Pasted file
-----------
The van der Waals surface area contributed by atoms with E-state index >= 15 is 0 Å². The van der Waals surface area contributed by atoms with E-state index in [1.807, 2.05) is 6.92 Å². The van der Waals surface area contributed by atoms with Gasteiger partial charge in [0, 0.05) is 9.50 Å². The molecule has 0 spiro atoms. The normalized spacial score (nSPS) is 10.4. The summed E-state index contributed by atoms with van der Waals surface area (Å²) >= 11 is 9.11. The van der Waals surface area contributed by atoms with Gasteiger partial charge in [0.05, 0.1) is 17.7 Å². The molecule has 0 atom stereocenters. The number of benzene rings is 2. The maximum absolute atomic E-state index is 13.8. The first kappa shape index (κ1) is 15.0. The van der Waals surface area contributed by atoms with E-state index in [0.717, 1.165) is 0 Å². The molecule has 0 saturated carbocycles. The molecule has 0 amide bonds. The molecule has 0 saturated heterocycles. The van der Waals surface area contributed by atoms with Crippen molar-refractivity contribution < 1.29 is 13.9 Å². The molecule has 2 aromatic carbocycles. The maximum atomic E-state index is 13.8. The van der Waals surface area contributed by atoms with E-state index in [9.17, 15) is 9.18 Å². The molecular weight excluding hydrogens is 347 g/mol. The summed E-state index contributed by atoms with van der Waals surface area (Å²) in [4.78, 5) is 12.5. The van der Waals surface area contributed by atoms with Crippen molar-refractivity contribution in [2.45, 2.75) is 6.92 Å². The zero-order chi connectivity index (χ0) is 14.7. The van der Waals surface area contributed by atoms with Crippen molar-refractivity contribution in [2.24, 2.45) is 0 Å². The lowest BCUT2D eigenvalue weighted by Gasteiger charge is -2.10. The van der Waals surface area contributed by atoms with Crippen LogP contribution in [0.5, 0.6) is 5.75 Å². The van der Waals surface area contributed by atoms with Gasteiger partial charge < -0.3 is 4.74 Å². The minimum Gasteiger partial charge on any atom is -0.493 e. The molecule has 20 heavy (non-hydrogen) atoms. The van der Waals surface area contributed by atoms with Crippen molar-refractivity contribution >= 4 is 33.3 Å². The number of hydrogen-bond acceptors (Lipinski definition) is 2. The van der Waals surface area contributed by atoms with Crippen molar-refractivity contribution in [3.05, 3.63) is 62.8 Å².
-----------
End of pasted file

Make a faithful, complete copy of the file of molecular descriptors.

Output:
The van der Waals surface area contributed by atoms with E-state index >= 15 is 0 Å². The van der Waals surface area contributed by atoms with E-state index in [1.807, 2.05) is 6.92 Å². The van der Waals surface area contributed by atoms with Gasteiger partial charge in [0, 0.05) is 9.50 Å². The molecule has 0 spiro atoms. The normalized spacial score (nSPS) is 10.4. The summed E-state index contributed by atoms with van der Waals surface area (Å²) >= 11 is 9.11. The van der Waals surface area contributed by atoms with Gasteiger partial charge in [0.05, 0.1) is 17.7 Å². The molecule has 0 atom stereocenters. The number of benzene rings is 2. The maximum absolute atomic E-state index is 13.8. The first kappa shape index (κ1) is 15.0. The van der Waals surface area contributed by atoms with E-state index in [0.717, 1.165) is 0 Å². The molecule has 0 saturated carbocycles. The molecule has 0 amide bonds. The molecule has 0 saturated heterocycles. The van der Waals surface area contributed by atoms with Crippen molar-refractivity contribution < 1.29 is 13.9 Å². The molecule has 2 aromatic carbocycles. The maximum atomic E-state index is 13.8. The van der Waals surface area contributed by atoms with E-state index in [9.17, 15) is 9.18 Å². The molecular weight excluding hydrogens is 347 g/mol. The summed E-state index contributed by atoms with van der Waals surface area (Å²) in [4.78, 5) is 12.5. The van der Waals surface area contributed by atoms with Crippen molar-refractivity contribution in [2.45, 2.75) is 6.92 Å². The zero-order chi connectivity index (χ0) is 14.7. The van der Waals surface area contributed by atoms with Crippen molar-refractivity contribution in [2.24, 2.45) is 0 Å². The lowest BCUT2D eigenvalue weighted by Gasteiger charge is -2.10. The van der Waals surface area contributed by atoms with Crippen LogP contribution in [0.5, 0.6) is 5.75 Å². The van der Waals surface area contributed by atoms with Gasteiger partial charge < -0.3 is 4.74 Å². The minimum Gasteiger partial charge on any atom is -0.493 e. The molecule has 20 heavy (non-hydrogen) atoms. The van der Waals surface area contributed by atoms with Crippen molar-refractivity contribution >= 4 is 33.3 Å². The number of hydrogen-bond acceptors (Lipinski definition) is 2. The van der Waals surface area contributed by atoms with Crippen molar-refractivity contribution in [3.05, 3.63) is 62.8 Å².